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The ethanol industry is one that has seen huge growth as it grew out of its infancy, followed by a leveling off as it matured. While the industry and its process hold some promise in helping to stem the use of fossil fuels, it is going through a series of growing pains caused mainly by price pressures on two different fronts. Further, as competing technologies come online, the existing ethanol industry will be forced to find a way to adapt, or risk not surviving.
While most in North America understand that corn grain is the main crop used by the ethanol industry domestically, it is not the only source of ethanol. Nearly any crop, but especially those high in starch, can be used for ethanol. In fact, in more temperate latitudes, such as Brazil, the ethanol industry mainly uses sugarcane. In actuality, this is a much better choice than corn, as it has more starch by weight, and thus more energy.
In the early 2000s, the industry enjoyed unprecedented growth as safe gasoline additives were being sought, especially in light of the turn against the MTBE additive, which was considered toxic to the environment. Low corn prices and high oil prices created a perfect combination for the industry and plants were being built all over the Midwest at a record pace -- nearly one every two to three weeks in some Midwestern states. The ethanol industry seemed like a very attractive investment during those times. The demand for renewable fuel sources, which included not ethanol but biodiesel, was certainly going to continue to grow.
However, like most business ventures, the ethanol industry is not immune to certain price pressures. The fact that, in North America, so much corn was being consumed led to higher corn prices, thus cutting down on the profits ethanol was delivering. Further, as crude oil came down from its record-high marks, there was less incentive for people to consider alternatives. In other words, at the same time the product was becoming more expensive to make, it was losing its value and appeal on the market.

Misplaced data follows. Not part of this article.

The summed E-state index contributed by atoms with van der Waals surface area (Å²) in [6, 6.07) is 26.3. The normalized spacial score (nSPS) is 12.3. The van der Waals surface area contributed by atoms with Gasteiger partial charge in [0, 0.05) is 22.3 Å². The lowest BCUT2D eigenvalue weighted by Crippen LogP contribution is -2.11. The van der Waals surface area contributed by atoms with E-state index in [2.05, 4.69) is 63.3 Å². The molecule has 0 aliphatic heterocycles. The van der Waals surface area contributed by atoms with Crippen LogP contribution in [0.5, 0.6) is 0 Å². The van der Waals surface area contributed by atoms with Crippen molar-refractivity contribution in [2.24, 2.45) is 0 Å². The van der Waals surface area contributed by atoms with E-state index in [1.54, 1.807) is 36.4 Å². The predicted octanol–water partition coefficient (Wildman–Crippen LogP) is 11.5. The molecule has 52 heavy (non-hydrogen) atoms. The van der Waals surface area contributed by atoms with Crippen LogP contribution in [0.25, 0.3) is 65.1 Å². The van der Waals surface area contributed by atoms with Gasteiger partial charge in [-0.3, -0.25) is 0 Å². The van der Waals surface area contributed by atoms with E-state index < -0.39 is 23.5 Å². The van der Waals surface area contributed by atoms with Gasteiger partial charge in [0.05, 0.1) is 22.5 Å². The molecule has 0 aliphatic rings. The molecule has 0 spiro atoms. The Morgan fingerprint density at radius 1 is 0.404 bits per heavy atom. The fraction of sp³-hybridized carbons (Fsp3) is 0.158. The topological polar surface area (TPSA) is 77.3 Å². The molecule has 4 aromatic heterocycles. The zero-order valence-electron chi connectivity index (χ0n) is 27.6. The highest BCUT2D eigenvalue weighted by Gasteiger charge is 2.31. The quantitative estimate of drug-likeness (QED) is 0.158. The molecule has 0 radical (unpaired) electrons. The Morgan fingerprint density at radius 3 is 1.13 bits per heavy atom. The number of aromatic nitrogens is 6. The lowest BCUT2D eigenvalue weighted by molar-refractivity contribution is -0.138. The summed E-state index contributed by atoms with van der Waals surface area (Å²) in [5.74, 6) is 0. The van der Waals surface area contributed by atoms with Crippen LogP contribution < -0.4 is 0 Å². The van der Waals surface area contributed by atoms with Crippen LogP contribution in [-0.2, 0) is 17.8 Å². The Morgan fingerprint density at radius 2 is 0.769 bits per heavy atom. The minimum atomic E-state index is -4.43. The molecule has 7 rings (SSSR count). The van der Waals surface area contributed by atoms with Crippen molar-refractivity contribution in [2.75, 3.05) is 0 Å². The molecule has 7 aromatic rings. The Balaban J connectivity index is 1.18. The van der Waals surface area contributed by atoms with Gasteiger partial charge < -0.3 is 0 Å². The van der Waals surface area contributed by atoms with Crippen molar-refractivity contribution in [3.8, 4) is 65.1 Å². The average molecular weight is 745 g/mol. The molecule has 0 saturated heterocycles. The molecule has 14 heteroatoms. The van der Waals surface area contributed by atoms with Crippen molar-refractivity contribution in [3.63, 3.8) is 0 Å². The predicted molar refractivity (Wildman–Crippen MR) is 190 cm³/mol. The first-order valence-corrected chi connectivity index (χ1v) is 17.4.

In the latter part of the decade, market conditions have impacted the entire industry worldwide. Oil is traded on a global market. While corn prices generally move based on conditions in a given region, they all tend to follow the same upward or downward trends over time. This is because grain is increasingly becoming a global commodity as well. The portion of the ethanol industry best suited to survive will likely be the one that comes through such perilous times.
As such, the outlook for corn-based ethanol is not extremely positive. The only thing currently protecting the industry in the United States is a high tariff on sugar-based Brazilian ethanol. To help, researchers are looking at other, more starchy, crops such as switchgrass, which may one day replace corn ethanol in many manufacturing facilities. Still, that process, both the research and development, and retrofitting of facilities, will take time.
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